JACKSON, Miss.- If you’re a pet owner then you know how important your pet is to you and your family, but are you taking the right steps to protect your furry friend?
Mississippi ranks third in the highest rates of heartworm disease in the country. In fact, clinics in the area see over 100 cases every year. At least a million pets in the U.S. are estimated to have heartworm disease right now in spite of the fact that the disease can be easily prevented, according the American Heartworm Society.
Dr. Stephen Jones, a veterinarian and president of the American Heartworm Society says, “About 73 cases per clinic are diagnosed every year in Mississippi.”
Heartworms are transmitted through mosquitoes. When a mosquito bites an animal that has heartworms they’re likely to ingest some of the baby heartworms that are swimming around the animal’s blood stream. The mosquito then transfers those heartworms it ingested to the next animal it bites.
Jones said, “Most animals infected show no clinical signs early on and without realizing, the disease begins to advance and progress. Once a pet becomes clinically ill, treating the animal becomes very dangerous. When your pet gets heartworms, that disease creates permanent problems because the worm lives in the arteries of the lungs and in the heart. When the worms are killed they can’t magically leave the body and can end up causing blockages and blood clots.”
While cases of heartworm in animals increase during the summer and when more mosquitoes are out, people living in the northern states need to take precautions as well. Jones said, “Animals can get bit by a mosquito any time of the year, even in freezing temperatures in the northern states.”
If your animal is a house pet, Jones says, “They still need to get parasite prevention. All animals can pick up the diseases and once they have it, it’s a lengthy treatment process and difficult to remove from your animals.”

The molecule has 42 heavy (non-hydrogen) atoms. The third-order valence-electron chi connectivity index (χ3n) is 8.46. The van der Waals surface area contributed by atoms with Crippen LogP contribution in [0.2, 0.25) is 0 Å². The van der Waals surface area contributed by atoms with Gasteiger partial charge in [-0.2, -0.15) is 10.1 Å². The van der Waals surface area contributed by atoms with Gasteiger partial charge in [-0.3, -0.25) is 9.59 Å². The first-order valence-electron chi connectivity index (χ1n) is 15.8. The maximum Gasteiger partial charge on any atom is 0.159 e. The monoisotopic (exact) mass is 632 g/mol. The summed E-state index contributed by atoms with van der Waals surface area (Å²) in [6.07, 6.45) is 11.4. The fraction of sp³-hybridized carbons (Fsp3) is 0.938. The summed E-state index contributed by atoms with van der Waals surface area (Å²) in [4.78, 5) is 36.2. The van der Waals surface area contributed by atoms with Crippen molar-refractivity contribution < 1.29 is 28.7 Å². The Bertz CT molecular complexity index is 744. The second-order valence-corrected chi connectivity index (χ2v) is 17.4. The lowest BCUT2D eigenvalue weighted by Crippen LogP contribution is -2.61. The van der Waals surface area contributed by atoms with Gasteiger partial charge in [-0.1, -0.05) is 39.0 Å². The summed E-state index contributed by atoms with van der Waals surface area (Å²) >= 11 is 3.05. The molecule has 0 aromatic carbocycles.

The survey, which is conducted every three years by AHS with veterinarians nationwide, aims to track heartworm trends and gather information about heartworm incidence. Here are their findings as well as their recommendations as we head into the “dog days” of summer:
- Heartworms are everywhere. The highest incidence rates of heartworm disease are in the Gulf Coast and Mississippi Delta states, but are also relatively high in states not traditionally considered hotbeds of heartworm infection. These include the Upper Midwest-especially the states of Michigan, Illinois, Indiana and Ohio-and the western states of Arizona and California. Meanwhile, one-third of veterinarians say that heartworm is either a significant disease problem or one of the most serious diseases affecting their patients. Less than 15 percent of veterinarians say they never see heartworm disease.
- Heartworm disease is a serious threat to pet health. While heartworm infection affects dogs, cats and even ferrets somewhat differently, it is a serious, life-threatening disease that damages the hearts, lungs and pulmonary arteries of affected pets, often causing permanent damage. While heartworm disease can be treated in dogs, the treatment is expensive, time consuming and not without risks of its own. There is no approved treatment available for cats.
- Prevention is key. Prevention of heartworm and other parasites is safe, easy and affordable, but the preventive medications need to be given faithfully, as lapses in prevention are a major factor in pets becoming infected. Veterinarians participating in the heartworm incidence study identified commitment by pet owners to heartworm prevention as the key to lowering the incidence of heartworm disease.”
You can get heartworm prevention through your veterinarian. Your animals need to be treated monthly, but if you can’t remember that monthly Heartguard pill, you can instead get your pet an injection called ProHeart twice a year.
More information, including the study highlights and the newest heartworm incidence map is available at https://www.heartwormsociety.org